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1. Our faith is the centre of who we are and what we want to be. Looking back we have begun to show that in some of our daily activities but this is an area that we want to be at the heart of everything and so for the new year we are committed to deepening, broadening and running full-steam into the realm of belief. We have challenged ourselves to learn at least 33 bible verses by the end of the school year and want to implement a more consistent time of daily devotions. God has blessed E with a desire to know him and it warms my heart to see her poring over the genealogy of Jesus in the book of Matthew or writing songs of praise on the piano. We are so grateful for this spark in her heart and pray that we will be instrumental in fanning it into a full flame that burns brightly and makes her a witness to others.IMG_1937

2. We are a family of unique and creative individuals. I am learning that in our family this means that we need space to figure out our own ideas, opportunities and materialsto explore and sometimes we even need some structure to turn those ideas into realities. In order to more fully develop this aspect of our family, we are significantly decreasing screen time and engaging in more creative time. This means boredom is not an option and free play with less toys and more found objects is now the gold standard in our house.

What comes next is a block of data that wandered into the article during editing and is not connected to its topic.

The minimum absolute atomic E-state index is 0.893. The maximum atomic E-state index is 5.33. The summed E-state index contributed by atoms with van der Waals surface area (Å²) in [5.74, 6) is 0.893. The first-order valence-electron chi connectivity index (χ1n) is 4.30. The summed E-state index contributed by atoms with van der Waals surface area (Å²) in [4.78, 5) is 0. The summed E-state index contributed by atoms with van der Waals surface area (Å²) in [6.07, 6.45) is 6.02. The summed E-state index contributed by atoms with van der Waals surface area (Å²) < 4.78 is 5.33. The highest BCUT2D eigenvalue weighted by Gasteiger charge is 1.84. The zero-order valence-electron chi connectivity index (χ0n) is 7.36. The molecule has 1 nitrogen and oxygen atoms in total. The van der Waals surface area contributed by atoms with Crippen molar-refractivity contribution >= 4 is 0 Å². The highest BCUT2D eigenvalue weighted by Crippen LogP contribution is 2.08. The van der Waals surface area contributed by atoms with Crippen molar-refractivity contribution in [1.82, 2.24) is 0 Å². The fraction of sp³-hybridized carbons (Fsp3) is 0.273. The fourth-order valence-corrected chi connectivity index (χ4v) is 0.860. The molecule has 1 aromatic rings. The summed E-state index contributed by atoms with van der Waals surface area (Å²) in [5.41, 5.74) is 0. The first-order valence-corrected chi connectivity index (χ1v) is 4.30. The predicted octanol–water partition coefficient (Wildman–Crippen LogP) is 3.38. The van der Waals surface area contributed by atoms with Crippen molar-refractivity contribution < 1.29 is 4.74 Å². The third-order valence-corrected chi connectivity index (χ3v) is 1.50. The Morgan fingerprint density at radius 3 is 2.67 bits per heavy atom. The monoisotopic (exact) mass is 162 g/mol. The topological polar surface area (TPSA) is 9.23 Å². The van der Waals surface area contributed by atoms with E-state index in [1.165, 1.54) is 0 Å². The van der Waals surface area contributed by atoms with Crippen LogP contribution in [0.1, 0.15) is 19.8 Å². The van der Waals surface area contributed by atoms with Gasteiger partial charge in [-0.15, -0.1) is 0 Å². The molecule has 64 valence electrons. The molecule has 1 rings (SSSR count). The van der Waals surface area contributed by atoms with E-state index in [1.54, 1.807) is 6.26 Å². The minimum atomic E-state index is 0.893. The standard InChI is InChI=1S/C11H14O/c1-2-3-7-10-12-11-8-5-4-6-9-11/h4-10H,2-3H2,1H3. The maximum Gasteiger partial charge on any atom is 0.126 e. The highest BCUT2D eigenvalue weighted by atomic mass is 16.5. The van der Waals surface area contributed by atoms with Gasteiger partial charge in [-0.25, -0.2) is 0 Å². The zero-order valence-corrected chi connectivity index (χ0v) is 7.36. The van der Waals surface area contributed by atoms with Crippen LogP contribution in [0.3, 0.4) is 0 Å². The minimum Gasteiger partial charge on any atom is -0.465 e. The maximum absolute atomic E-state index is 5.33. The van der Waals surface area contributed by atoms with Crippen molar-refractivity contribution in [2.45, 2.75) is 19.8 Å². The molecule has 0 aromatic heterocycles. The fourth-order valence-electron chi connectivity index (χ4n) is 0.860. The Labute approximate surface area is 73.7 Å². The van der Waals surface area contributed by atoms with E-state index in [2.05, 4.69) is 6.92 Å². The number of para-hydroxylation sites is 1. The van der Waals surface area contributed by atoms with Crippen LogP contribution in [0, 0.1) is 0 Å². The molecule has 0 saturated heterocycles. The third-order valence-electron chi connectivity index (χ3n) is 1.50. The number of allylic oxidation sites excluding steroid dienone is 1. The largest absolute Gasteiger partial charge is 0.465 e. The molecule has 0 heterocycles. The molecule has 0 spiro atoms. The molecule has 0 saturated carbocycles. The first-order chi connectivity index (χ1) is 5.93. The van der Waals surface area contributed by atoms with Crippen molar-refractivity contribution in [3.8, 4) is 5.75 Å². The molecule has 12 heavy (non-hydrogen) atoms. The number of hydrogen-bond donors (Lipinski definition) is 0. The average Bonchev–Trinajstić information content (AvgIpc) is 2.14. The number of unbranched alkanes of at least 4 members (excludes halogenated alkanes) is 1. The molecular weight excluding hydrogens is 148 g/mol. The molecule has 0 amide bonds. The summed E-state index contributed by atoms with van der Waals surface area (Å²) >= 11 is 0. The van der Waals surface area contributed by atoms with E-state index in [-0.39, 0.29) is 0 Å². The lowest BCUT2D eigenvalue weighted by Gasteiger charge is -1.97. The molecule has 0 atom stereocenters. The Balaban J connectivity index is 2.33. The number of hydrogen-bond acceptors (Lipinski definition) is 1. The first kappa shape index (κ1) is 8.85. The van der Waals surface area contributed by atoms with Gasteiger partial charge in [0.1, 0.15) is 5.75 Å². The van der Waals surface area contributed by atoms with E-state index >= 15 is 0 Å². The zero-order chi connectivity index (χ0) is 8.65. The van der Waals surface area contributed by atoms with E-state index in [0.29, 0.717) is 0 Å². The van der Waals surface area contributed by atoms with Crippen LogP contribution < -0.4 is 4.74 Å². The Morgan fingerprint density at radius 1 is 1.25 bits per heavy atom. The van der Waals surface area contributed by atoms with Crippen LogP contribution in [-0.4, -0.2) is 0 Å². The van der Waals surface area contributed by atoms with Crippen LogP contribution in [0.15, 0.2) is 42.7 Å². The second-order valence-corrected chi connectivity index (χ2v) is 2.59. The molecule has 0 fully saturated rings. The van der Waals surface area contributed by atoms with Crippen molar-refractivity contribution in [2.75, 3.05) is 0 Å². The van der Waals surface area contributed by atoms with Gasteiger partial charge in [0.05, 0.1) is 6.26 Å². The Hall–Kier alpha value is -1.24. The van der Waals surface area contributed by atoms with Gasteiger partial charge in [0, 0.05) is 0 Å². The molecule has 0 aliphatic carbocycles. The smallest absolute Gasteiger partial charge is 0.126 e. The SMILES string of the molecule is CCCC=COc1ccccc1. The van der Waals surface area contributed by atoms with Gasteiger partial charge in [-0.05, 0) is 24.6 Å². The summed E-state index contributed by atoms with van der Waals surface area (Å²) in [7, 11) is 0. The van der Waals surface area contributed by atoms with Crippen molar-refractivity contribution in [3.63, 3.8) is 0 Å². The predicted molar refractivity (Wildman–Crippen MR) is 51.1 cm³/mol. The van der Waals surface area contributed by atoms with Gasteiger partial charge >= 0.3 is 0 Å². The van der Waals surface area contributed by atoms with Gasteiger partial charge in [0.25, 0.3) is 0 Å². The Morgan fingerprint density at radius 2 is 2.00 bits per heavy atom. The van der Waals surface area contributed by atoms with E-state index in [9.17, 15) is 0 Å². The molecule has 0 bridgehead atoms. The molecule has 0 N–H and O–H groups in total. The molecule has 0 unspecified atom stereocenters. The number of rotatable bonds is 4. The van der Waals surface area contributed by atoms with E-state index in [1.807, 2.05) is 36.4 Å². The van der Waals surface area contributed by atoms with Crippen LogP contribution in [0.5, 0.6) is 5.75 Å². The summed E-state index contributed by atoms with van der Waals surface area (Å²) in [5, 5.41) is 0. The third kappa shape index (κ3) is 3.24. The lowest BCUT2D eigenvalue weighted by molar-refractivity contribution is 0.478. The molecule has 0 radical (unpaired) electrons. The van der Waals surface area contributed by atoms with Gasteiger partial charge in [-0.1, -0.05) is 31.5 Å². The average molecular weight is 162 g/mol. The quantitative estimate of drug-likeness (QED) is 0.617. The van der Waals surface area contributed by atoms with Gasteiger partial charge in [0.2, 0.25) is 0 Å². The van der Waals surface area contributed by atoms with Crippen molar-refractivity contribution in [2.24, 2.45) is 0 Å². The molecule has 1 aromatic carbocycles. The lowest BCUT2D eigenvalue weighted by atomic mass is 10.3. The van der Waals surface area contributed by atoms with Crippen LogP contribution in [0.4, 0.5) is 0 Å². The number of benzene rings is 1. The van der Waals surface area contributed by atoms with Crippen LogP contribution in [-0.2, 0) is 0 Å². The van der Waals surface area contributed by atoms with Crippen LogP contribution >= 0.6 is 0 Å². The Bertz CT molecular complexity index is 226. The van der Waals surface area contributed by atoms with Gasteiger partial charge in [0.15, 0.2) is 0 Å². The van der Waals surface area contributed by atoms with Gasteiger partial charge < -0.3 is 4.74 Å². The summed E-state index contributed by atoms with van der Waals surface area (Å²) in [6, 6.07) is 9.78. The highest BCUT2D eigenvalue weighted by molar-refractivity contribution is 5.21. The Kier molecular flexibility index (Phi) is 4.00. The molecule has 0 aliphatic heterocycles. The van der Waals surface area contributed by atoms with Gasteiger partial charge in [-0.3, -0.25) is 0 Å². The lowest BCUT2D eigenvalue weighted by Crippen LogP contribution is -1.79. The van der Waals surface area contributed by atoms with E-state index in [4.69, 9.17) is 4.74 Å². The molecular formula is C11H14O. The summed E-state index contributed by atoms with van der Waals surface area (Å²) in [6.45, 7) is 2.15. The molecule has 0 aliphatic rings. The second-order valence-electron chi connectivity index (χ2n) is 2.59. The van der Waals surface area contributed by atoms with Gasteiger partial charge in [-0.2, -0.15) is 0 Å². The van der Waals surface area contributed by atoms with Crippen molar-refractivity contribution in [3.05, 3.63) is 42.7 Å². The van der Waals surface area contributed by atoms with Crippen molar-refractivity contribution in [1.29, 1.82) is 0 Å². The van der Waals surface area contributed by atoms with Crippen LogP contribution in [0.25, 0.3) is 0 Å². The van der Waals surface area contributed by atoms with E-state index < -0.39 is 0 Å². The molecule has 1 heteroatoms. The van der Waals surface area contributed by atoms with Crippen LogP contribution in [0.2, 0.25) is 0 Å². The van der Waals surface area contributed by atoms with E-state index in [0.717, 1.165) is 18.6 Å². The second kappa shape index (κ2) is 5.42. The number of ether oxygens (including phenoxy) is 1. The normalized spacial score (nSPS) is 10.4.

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3. We strive to be intentional about community. We have joined our learning paths with the wonderful families in our co-op group. This has been a fun-filled journey of discovery and collaboration. We also marked the 1st anniversary at our church home and are finding more connections there as we increase our involvement and profile. Through our neighbourhood we have begun to build relationships with neighbours and new friends from the community centre. Now at the beginning of this new year we are planning a 6 month sojourn in South Africa and are excited about what God will do in our lives there. This idea of community is especially important as we will just be briefly passing through the lives the people we will meet. We desire to be open and joyful in these relationships and hope that this will be a life-changing experience for our whole family.